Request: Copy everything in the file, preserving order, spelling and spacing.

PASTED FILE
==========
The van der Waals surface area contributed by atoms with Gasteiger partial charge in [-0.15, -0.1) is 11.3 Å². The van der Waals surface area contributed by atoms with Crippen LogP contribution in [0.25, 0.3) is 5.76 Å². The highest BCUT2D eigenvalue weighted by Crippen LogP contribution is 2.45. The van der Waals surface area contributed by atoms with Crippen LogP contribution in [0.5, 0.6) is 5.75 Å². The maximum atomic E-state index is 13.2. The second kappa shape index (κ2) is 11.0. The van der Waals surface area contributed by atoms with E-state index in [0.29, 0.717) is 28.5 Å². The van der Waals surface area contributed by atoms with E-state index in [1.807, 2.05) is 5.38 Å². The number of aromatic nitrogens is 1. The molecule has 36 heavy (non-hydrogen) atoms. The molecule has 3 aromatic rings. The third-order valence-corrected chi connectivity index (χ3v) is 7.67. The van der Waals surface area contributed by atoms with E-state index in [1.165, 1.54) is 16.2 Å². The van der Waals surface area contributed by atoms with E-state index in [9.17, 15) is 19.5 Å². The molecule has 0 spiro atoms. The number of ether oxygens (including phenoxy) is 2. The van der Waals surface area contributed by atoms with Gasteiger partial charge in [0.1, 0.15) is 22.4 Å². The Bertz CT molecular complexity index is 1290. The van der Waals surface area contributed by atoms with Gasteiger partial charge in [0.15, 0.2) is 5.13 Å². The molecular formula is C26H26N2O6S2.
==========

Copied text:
The van der Waals surface area contributed by atoms with Gasteiger partial charge in [-0.15, -0.1) is 11.3 Å². The van der Waals surface area contributed by atoms with Crippen LogP contribution in [0.25, 0.3) is 5.76 Å². The highest BCUT2D eigenvalue weighted by Crippen LogP contribution is 2.45. The van der Waals surface area contributed by atoms with Crippen LogP contribution in [0.5, 0.6) is 5.75 Å². The maximum atomic E-state index is 13.2. The second kappa shape index (κ2) is 11.0. The van der Waals surface area contributed by atoms with E-state index in [0.29, 0.717) is 28.5 Å². The van der Waals surface area contributed by atoms with E-state index in [1.807, 2.05) is 5.38 Å². The number of aromatic nitrogens is 1. The molecule has 36 heavy (non-hydrogen) atoms. The molecule has 3 aromatic rings. The third-order valence-corrected chi connectivity index (χ3v) is 7.67. The van der Waals surface area contributed by atoms with E-state index in [1.165, 1.54) is 16.2 Å². The van der Waals surface area contributed by atoms with E-state index in [9.17, 15) is 19.5 Å². The molecule has 0 spiro atoms. The number of ether oxygens (including phenoxy) is 2. The van der Waals surface area contributed by atoms with Gasteiger partial charge in [0.1, 0.15) is 22.4 Å². The Bertz CT molecular complexity index is 1290. The van der Waals surface area contributed by atoms with Gasteiger partial charge in [0.15, 0.2) is 5.13 Å². The molecular formula is C26H26N2O6S2.